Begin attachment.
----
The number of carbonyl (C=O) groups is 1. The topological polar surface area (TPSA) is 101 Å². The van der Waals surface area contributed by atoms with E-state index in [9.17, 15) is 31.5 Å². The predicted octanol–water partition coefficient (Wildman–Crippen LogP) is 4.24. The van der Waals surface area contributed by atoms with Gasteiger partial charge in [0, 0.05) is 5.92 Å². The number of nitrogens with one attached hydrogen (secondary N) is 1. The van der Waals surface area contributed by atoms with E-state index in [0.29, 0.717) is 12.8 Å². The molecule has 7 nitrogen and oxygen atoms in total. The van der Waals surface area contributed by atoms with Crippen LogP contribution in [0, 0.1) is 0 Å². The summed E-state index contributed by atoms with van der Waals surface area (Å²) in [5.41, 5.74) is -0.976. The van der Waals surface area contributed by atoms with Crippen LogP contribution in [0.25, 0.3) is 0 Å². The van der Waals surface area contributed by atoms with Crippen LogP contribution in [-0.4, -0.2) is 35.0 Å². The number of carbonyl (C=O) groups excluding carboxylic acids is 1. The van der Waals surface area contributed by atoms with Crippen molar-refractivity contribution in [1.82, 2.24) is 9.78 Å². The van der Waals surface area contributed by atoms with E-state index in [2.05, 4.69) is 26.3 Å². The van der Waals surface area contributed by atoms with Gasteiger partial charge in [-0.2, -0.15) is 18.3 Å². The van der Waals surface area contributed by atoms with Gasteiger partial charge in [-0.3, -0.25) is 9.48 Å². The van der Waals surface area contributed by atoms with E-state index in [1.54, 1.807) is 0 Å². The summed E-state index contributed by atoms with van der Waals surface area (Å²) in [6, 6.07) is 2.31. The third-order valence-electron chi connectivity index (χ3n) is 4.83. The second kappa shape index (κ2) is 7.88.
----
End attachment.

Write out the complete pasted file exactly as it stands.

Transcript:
The number of carbonyl (C=O) groups is 1. The topological polar surface area (TPSA) is 101 Å². The van der Waals surface area contributed by atoms with E-state index in [9.17, 15) is 31.5 Å². The predicted octanol–water partition coefficient (Wildman–Crippen LogP) is 4.24. The van der Waals surface area contributed by atoms with Gasteiger partial charge in [0, 0.05) is 5.92 Å². The number of nitrogens with one attached hydrogen (secondary N) is 1. The van der Waals surface area contributed by atoms with E-state index in [0.29, 0.717) is 12.8 Å². The molecule has 7 nitrogen and oxygen atoms in total. The van der Waals surface area contributed by atoms with Crippen LogP contribution in [0, 0.1) is 0 Å². The summed E-state index contributed by atoms with van der Waals surface area (Å²) in [5.41, 5.74) is -0.976. The van der Waals surface area contributed by atoms with Crippen LogP contribution in [0.25, 0.3) is 0 Å². The van der Waals surface area contributed by atoms with Crippen LogP contribution in [-0.4, -0.2) is 35.0 Å². The number of carbonyl (C=O) groups excluding carboxylic acids is 1. The van der Waals surface area contributed by atoms with Crippen molar-refractivity contribution in [1.82, 2.24) is 9.78 Å². The van der Waals surface area contributed by atoms with E-state index in [2.05, 4.69) is 26.3 Å². The van der Waals surface area contributed by atoms with Gasteiger partial charge in [-0.2, -0.15) is 18.3 Å². The van der Waals surface area contributed by atoms with Gasteiger partial charge in [-0.3, -0.25) is 9.48 Å². The van der Waals surface area contributed by atoms with E-state index in [1.54, 1.807) is 0 Å². The summed E-state index contributed by atoms with van der Waals surface area (Å²) in [6, 6.07) is 2.31. The third-order valence-electron chi connectivity index (χ3n) is 4.83. The second kappa shape index (κ2) is 7.88.